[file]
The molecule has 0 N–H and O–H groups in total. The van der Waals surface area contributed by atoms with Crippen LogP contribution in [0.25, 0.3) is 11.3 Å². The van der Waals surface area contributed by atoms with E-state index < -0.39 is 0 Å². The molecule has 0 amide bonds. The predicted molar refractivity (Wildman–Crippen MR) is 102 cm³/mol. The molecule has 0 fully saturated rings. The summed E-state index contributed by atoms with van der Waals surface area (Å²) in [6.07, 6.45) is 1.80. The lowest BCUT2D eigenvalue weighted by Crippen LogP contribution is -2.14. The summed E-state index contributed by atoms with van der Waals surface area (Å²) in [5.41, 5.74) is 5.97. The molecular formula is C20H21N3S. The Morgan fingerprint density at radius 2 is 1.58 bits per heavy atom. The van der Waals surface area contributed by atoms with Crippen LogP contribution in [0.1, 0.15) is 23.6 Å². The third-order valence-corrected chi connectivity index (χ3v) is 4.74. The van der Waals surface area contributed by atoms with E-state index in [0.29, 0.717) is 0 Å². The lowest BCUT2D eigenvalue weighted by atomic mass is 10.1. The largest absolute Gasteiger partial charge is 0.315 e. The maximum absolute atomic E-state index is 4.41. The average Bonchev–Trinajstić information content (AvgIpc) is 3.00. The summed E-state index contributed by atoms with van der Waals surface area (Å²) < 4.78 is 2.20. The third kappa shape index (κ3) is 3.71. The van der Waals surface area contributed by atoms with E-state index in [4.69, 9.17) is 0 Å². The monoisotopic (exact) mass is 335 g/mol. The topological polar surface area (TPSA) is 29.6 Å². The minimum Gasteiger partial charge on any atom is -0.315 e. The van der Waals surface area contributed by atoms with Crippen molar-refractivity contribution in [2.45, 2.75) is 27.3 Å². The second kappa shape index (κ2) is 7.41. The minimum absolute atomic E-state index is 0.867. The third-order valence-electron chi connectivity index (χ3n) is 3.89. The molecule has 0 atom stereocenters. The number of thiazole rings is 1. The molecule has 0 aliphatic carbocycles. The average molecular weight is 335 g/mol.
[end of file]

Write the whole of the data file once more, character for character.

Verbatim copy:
The molecule has 0 N–H and O–H groups in total. The van der Waals surface area contributed by atoms with Crippen LogP contribution in [0.25, 0.3) is 11.3 Å². The van der Waals surface area contributed by atoms with E-state index < -0.39 is 0 Å². The molecule has 0 amide bonds. The predicted molar refractivity (Wildman–Crippen MR) is 102 cm³/mol. The molecule has 0 fully saturated rings. The summed E-state index contributed by atoms with van der Waals surface area (Å²) in [6.07, 6.45) is 1.80. The lowest BCUT2D eigenvalue weighted by Crippen LogP contribution is -2.14. The summed E-state index contributed by atoms with van der Waals surface area (Å²) in [5.41, 5.74) is 5.97. The molecular formula is C20H21N3S. The Morgan fingerprint density at radius 2 is 1.58 bits per heavy atom. The van der Waals surface area contributed by atoms with Crippen LogP contribution in [0.1, 0.15) is 23.6 Å². The third-order valence-corrected chi connectivity index (χ3v) is 4.74. The van der Waals surface area contributed by atoms with E-state index in [0.29, 0.717) is 0 Å². The lowest BCUT2D eigenvalue weighted by atomic mass is 10.1. The largest absolute Gasteiger partial charge is 0.315 e. The maximum absolute atomic E-state index is 4.41. The average Bonchev–Trinajstić information content (AvgIpc) is 3.00. The summed E-state index contributed by atoms with van der Waals surface area (Å²) < 4.78 is 2.20. The third kappa shape index (κ3) is 3.71. The van der Waals surface area contributed by atoms with E-state index in [4.69, 9.17) is 0 Å². The monoisotopic (exact) mass is 335 g/mol. The topological polar surface area (TPSA) is 29.6 Å². The minimum Gasteiger partial charge on any atom is -0.315 e. The van der Waals surface area contributed by atoms with Crippen molar-refractivity contribution in [2.45, 2.75) is 27.3 Å². The second kappa shape index (κ2) is 7.41. The minimum absolute atomic E-state index is 0.867. The third-order valence-electron chi connectivity index (χ3n) is 3.89. The molecule has 0 atom stereocenters. The number of thiazole rings is 1. The molecule has 0 aliphatic carbocycles. The average molecular weight is 335 g/mol.